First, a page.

KIM ChangYoung
Construction of Illusion and Reality

Yusuke Nakahara

Trompe-oeil, the product of European art that had represented the external views and objects exact to the life, went through another phase of development by the American artists in the 1970s. Called as various names such as hyperrealism, focused realism, or sharp realism, the revised tendency augmented even more the lifelikeness of realism by revivifying the photographed landscape into painting.
If trompe-oeil is defined by the pictorial illusion true to life, the paintings of Kim Chang-Young, who, though born in Taegu, Korea, has been pursuing his artistic career in Japan since 1982, certainly belong to this category.
However, unlike the usual trompe-oeil that deals exclusively with the world of thorough illusion, Kim Chang-Young introduces a new structure that comprehends both illusion and reality at the same time. As the title of his series suggests, the basic element of Kim's work is sand. After coating the actual sand on the surfaces of canvas, wood plate, or straw sack, he describes on the sand the traces of footprints or scratches by hand. At a glance, since the sand is actual, the traces, too, look like the real ones, although they are merely illusions painted in oil colors.
Possibly, here, Kim could paint both the sand surface and the traces in oil colors. However, contrary to our expectation, what Kim does is to subtly enhance the life-like effect of the painted traces by using the actual sand,. Also, reversely, he succeeds in evoking the optical illusion in which even the actual sand looks like the painted illusion. In result, this kind of marriage between illusion and reality presents a new sense of reciprocal interaction to the part of audience.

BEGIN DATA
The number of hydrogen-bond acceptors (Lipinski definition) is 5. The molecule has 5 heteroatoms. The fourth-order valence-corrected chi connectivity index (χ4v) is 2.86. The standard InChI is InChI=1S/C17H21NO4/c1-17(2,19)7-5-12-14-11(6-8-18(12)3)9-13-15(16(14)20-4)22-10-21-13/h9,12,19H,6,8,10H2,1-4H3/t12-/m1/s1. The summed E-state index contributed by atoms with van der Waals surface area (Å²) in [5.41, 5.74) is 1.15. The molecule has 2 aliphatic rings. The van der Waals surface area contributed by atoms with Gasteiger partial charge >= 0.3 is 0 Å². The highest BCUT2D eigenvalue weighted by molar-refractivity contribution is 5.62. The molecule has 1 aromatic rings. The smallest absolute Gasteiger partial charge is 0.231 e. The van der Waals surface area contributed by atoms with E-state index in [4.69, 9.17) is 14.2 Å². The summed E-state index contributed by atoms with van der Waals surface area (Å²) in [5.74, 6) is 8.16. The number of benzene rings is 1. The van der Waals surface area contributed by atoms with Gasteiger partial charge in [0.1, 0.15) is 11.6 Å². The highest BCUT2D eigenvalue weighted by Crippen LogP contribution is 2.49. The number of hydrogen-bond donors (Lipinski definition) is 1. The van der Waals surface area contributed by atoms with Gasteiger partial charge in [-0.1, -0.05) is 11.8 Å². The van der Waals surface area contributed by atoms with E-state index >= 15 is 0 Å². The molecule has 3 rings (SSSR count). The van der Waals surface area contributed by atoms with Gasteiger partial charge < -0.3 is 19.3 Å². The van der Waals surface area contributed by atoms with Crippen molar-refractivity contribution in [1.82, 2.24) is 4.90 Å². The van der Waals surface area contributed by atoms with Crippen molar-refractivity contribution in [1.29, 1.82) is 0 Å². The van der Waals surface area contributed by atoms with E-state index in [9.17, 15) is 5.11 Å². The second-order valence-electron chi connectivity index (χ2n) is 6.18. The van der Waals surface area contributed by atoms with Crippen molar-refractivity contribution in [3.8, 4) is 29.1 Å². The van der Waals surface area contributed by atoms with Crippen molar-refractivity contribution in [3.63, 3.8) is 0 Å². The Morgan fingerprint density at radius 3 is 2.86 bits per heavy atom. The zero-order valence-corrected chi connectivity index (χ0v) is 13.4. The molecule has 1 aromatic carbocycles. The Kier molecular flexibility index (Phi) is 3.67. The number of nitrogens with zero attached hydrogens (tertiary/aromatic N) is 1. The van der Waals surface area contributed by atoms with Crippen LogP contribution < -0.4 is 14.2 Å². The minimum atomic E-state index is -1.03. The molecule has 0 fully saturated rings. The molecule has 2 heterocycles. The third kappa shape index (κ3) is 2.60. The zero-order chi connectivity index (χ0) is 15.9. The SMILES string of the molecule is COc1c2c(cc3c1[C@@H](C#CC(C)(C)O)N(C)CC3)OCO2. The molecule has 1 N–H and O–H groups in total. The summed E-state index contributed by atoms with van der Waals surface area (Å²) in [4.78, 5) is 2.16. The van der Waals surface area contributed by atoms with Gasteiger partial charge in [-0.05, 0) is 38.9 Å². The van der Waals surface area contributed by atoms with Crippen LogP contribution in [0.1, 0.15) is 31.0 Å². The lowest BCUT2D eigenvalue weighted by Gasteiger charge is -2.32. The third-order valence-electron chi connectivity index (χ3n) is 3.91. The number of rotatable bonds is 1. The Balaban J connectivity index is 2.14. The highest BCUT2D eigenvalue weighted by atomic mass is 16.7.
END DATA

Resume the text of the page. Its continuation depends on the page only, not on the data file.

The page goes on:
These days, the scope of Kim's materials has been extended to the wrapping paper and wood plate. Moreover, aside from the tableaus hanging on the wall, he has been making another experiments on three-dimensional volumes. And yet, what is drawn as illusion is illusion to any extent. The introduction of new materials other than sand is simply to intensify the dramatic lifelikeness of illusory description.
By the co-existence of illusion and reality, Kim's work attempt at a deviation from the inherent character of described painting. Trying to transcend the established norm of painting, what Kim intends to do is to make a new approach to our perception of reality, which, after all, is comprised by both the direct sense of reality and complexity of illusion. It certainly is an attempt worthy of notice.
(From the introduction to Kim Chang-Young's Exhibition in June, 1990)